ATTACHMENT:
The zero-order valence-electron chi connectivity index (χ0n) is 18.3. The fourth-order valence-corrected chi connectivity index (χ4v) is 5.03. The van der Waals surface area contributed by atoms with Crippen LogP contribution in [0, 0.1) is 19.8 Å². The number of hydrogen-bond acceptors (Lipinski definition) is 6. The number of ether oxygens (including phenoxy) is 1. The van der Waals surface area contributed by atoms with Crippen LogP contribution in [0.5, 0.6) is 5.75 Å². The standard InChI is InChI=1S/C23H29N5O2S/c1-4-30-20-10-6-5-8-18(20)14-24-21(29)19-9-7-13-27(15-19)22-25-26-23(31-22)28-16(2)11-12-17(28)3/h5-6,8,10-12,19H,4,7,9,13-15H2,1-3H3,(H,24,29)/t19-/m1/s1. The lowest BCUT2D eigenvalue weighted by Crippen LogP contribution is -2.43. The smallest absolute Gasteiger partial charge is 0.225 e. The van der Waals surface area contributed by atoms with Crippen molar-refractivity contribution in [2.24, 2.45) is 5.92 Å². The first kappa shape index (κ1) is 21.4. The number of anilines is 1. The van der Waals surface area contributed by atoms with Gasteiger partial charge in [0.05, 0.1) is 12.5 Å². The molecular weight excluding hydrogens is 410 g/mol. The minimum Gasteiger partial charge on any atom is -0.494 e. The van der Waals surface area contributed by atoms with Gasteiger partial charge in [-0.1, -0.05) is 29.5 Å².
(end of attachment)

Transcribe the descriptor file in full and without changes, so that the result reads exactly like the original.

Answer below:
The zero-order valence-electron chi connectivity index (χ0n) is 18.3. The fourth-order valence-corrected chi connectivity index (χ4v) is 5.03. The van der Waals surface area contributed by atoms with Crippen LogP contribution in [0, 0.1) is 19.8 Å². The number of hydrogen-bond acceptors (Lipinski definition) is 6. The number of ether oxygens (including phenoxy) is 1. The van der Waals surface area contributed by atoms with Crippen LogP contribution in [0.5, 0.6) is 5.75 Å². The standard InChI is InChI=1S/C23H29N5O2S/c1-4-30-20-10-6-5-8-18(20)14-24-21(29)19-9-7-13-27(15-19)22-25-26-23(31-22)28-16(2)11-12-17(28)3/h5-6,8,10-12,19H,4,7,9,13-15H2,1-3H3,(H,24,29)/t19-/m1/s1. The lowest BCUT2D eigenvalue weighted by Crippen LogP contribution is -2.43. The smallest absolute Gasteiger partial charge is 0.225 e. The van der Waals surface area contributed by atoms with Crippen molar-refractivity contribution in [2.24, 2.45) is 5.92 Å². The first kappa shape index (κ1) is 21.4. The number of anilines is 1. The van der Waals surface area contributed by atoms with Gasteiger partial charge in [0.05, 0.1) is 12.5 Å². The molecular weight excluding hydrogens is 410 g/mol. The minimum Gasteiger partial charge on any atom is -0.494 e. The van der Waals surface area contributed by atoms with Gasteiger partial charge in [-0.1, -0.05) is 29.5 Å².